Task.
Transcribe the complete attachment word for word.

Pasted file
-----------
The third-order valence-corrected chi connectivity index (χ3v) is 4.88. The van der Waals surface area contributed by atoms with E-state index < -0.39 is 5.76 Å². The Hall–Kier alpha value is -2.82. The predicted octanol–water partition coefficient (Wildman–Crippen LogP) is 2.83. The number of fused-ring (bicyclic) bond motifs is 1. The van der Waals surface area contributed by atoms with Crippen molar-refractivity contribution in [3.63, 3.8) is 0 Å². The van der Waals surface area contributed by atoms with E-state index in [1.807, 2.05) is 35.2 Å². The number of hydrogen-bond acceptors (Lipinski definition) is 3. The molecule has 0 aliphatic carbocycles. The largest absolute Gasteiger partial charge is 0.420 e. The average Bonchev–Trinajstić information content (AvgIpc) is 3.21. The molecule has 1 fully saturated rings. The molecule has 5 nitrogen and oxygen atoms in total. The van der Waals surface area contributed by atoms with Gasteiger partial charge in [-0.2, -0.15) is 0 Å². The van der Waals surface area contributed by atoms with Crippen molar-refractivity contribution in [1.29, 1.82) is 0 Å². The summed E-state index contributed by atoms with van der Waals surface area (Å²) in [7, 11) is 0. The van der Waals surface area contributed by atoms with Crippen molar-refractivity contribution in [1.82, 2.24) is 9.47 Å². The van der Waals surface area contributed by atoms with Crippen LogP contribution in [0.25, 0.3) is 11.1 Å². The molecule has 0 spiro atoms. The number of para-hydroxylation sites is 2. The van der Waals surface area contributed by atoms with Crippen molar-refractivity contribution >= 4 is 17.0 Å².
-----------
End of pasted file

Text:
The third-order valence-corrected chi connectivity index (χ3v) is 4.88. The van der Waals surface area contributed by atoms with E-state index < -0.39 is 5.76 Å². The Hall–Kier alpha value is -2.82. The predicted octanol–water partition coefficient (Wildman–Crippen LogP) is 2.83. The number of fused-ring (bicyclic) bond motifs is 1. The van der Waals surface area contributed by atoms with Crippen molar-refractivity contribution in [3.63, 3.8) is 0 Å². The van der Waals surface area contributed by atoms with E-state index in [1.807, 2.05) is 35.2 Å². The number of hydrogen-bond acceptors (Lipinski definition) is 3. The molecule has 0 aliphatic carbocycles. The largest absolute Gasteiger partial charge is 0.420 e. The average Bonchev–Trinajstić information content (AvgIpc) is 3.21. The molecule has 1 fully saturated rings. The molecule has 5 nitrogen and oxygen atoms in total. The van der Waals surface area contributed by atoms with Gasteiger partial charge in [-0.2, -0.15) is 0 Å². The van der Waals surface area contributed by atoms with Crippen molar-refractivity contribution in [1.29, 1.82) is 0 Å². The summed E-state index contributed by atoms with van der Waals surface area (Å²) in [7, 11) is 0. The van der Waals surface area contributed by atoms with Crippen molar-refractivity contribution in [1.82, 2.24) is 9.47 Å². The van der Waals surface area contributed by atoms with Crippen LogP contribution in [0.25, 0.3) is 11.1 Å². The molecule has 0 spiro atoms. The number of para-hydroxylation sites is 2. The van der Waals surface area contributed by atoms with Crippen molar-refractivity contribution >= 4 is 17.0 Å².